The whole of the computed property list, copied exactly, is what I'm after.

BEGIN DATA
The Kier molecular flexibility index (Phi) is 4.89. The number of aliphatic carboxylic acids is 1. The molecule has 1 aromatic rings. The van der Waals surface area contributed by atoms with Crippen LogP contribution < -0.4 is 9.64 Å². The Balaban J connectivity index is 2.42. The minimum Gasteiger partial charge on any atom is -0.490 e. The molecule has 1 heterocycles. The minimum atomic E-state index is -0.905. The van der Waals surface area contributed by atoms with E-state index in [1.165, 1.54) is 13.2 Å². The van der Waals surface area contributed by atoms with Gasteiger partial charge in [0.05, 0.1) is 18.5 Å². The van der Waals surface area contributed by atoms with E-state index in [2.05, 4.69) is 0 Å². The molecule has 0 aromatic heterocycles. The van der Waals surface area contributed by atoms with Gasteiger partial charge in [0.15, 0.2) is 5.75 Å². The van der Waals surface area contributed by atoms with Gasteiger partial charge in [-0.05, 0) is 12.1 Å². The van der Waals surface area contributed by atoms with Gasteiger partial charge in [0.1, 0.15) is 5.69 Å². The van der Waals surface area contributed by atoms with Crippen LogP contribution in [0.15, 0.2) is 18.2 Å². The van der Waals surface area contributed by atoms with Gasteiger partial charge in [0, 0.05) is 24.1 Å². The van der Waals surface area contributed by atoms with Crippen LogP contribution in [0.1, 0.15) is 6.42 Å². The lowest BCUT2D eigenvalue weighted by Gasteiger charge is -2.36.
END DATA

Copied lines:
The Kier molecular flexibility index (Phi) is 4.89. The number of aliphatic carboxylic acids is 1. The molecule has 1 aromatic rings. The van der Waals surface area contributed by atoms with Crippen LogP contribution < -0.4 is 9.64 Å². The Balaban J connectivity index is 2.42. The minimum Gasteiger partial charge on any atom is -0.490 e. The molecule has 1 heterocycles. The minimum atomic E-state index is -0.905. The van der Waals surface area contributed by atoms with E-state index in [1.165, 1.54) is 13.2 Å². The van der Waals surface area contributed by atoms with Gasteiger partial charge in [0.05, 0.1) is 18.5 Å². The van der Waals surface area contributed by atoms with E-state index in [2.05, 4.69) is 0 Å². The molecule has 0 aromatic heterocycles. The van der Waals surface area contributed by atoms with Gasteiger partial charge in [0.15, 0.2) is 5.75 Å². The van der Waals surface area contributed by atoms with Gasteiger partial charge in [-0.05, 0) is 12.1 Å². The van der Waals surface area contributed by atoms with Gasteiger partial charge in [0.1, 0.15) is 5.69 Å². The van der Waals surface area contributed by atoms with Crippen LogP contribution in [0.15, 0.2) is 18.2 Å². The van der Waals surface area contributed by atoms with Gasteiger partial charge in [0, 0.05) is 24.1 Å². The van der Waals surface area contributed by atoms with Crippen LogP contribution in [0.1, 0.15) is 6.42 Å². The lowest BCUT2D eigenvalue weighted by Gasteiger charge is -2.36.